BRUSSELS—According to a new study published by the European Commission, one in three Europeans has never been on the internet.
While this may surprise some, especially in this day and age, the figure is down from 2007, when 40 percent said they had never been online, The Register reports.
The "Digital Competiveness Report" found 38 per cent of households said they didn't need to be online, while 25 per cent blamed equipment costs and 21 percent blamed access fees, called too high.
Most of those who have avoided going online are elderly, economically inactive and, the study said, "low educated."
On the other hand, the report said, "Half of European households and more than 80 percent of European businesses have a fixed broadband connection, three quarters of them with average download speeds above 2 megabit per second."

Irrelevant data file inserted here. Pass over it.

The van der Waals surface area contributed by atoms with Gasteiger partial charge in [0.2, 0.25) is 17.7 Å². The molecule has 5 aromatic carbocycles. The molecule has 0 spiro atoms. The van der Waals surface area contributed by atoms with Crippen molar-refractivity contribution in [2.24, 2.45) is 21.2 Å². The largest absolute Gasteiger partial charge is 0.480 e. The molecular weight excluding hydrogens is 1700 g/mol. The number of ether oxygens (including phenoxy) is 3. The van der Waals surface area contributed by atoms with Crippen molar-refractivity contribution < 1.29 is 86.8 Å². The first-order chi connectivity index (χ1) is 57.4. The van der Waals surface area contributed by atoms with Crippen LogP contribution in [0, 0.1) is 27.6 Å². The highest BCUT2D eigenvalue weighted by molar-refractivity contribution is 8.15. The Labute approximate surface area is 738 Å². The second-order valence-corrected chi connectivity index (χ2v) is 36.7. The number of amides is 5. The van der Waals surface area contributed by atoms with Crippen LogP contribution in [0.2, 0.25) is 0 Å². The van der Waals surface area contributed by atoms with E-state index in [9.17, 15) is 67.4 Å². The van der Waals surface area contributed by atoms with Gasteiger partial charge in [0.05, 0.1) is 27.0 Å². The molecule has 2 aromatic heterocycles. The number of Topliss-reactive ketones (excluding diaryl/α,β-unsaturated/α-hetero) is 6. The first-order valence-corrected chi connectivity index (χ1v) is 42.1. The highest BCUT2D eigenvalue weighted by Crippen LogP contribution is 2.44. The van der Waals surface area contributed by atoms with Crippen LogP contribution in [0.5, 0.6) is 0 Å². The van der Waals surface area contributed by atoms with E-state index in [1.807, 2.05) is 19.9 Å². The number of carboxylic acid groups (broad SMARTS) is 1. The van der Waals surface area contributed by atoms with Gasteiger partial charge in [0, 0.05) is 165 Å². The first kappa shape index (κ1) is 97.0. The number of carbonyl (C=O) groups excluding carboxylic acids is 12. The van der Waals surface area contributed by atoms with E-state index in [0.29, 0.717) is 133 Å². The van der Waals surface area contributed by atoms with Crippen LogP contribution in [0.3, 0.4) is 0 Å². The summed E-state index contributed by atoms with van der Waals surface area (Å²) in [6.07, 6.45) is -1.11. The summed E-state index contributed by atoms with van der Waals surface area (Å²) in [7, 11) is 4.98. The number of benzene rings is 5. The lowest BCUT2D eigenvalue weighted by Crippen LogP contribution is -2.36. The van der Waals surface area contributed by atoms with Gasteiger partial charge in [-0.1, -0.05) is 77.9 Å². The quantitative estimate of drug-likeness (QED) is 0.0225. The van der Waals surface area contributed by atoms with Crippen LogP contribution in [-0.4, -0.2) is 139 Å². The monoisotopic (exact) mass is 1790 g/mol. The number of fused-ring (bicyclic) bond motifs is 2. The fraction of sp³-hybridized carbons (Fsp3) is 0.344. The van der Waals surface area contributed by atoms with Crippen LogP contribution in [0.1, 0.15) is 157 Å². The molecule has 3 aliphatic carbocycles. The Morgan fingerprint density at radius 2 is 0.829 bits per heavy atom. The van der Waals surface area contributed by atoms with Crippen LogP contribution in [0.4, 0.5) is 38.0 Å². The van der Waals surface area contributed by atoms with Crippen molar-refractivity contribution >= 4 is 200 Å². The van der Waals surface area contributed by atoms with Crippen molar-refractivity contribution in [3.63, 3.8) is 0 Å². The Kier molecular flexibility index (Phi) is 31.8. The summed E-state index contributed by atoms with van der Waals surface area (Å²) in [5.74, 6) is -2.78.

Also, the study found small and medium-sized businesses adopting new technology more slowly than much larger firms. Plus, when it comes to the Euro economy, the internet industry in general is seen "weathering the storm better than any other part of the sector."
The commission suggests online advertising will actually benefit from the economic downturn, believing advertisers will shift to online bookings over traditional media.